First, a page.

OSWEGO - The city of Oswego is receiving $534,907 in state money to replace residential drinking water lead service lines.
Oswego is one of 18 municipalities statewide to share in $10 million as part of the state Health Department’s Lead Service Line Replacement Program. This program has already awarded $20 million to communities to help offset replacement costs and is a key component of New York’s $2.5 billion Clean Water Infrastructure Act of 2017.
“We’ve invested millions of dollars in our infrastructure in the last three years,” said Mayor William Barlow Jr. on Facebook. “Now, we have funding to address lead in our water lines, continue to upgrade our infrastructure and improve the health of our community.”
“New York has invested unprecedented funding to protect drinking water quality including critical infrastructure projects that are underway across the state,” said Gov. Andrew Cuomo. “This next round of funding advances our commitment to helping municipalities upgrade outdated systems, helping improve health and keep our communities thriving.”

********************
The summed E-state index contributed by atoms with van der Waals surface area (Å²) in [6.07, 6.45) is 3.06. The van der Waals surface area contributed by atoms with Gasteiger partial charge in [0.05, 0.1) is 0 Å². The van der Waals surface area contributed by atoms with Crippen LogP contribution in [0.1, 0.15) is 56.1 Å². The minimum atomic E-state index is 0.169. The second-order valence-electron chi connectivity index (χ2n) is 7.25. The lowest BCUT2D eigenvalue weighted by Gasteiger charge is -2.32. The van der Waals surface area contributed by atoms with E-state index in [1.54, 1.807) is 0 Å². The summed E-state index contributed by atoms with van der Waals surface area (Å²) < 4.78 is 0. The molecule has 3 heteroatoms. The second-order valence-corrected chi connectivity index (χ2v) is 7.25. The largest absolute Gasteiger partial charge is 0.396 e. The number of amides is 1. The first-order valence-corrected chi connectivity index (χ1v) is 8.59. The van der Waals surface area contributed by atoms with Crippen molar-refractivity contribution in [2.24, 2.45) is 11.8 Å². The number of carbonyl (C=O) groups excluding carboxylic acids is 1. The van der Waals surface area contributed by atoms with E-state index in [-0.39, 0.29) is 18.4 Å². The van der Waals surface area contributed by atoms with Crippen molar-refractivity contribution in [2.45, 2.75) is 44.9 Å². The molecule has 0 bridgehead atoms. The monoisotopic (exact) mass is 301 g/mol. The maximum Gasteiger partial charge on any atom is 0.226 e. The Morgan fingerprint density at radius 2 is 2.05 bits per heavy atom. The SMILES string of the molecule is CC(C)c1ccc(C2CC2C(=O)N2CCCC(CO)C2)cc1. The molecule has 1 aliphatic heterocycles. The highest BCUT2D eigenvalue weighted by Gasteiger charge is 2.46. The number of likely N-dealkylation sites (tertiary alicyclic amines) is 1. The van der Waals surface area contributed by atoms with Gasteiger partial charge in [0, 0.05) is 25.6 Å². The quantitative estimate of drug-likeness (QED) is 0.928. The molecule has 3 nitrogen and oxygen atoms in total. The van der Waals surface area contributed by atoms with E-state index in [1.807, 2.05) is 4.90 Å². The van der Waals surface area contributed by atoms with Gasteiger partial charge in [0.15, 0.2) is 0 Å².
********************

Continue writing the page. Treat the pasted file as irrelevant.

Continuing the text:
Drinking water can be a source of lead exposure when service pipes that contain lead corrode, especially when the water has high acidity or low mineral content. The use of lead in residential water service lines began decreasing in the 1930s because of the evolution of regulations and construction practices; however, lead can leach into water when lead service lines, brass or chrome-plated brass faucets and fixtures with lead solder corrode.
The U.S. Environmental Protection Agency estimates drinking water contaminated with lead can contribute up to 20 percent or more of a person’s total lead exposure. Infants who consume mostly mixed formula can receive 40 to 60 percent of their exposure to lead from drinking water.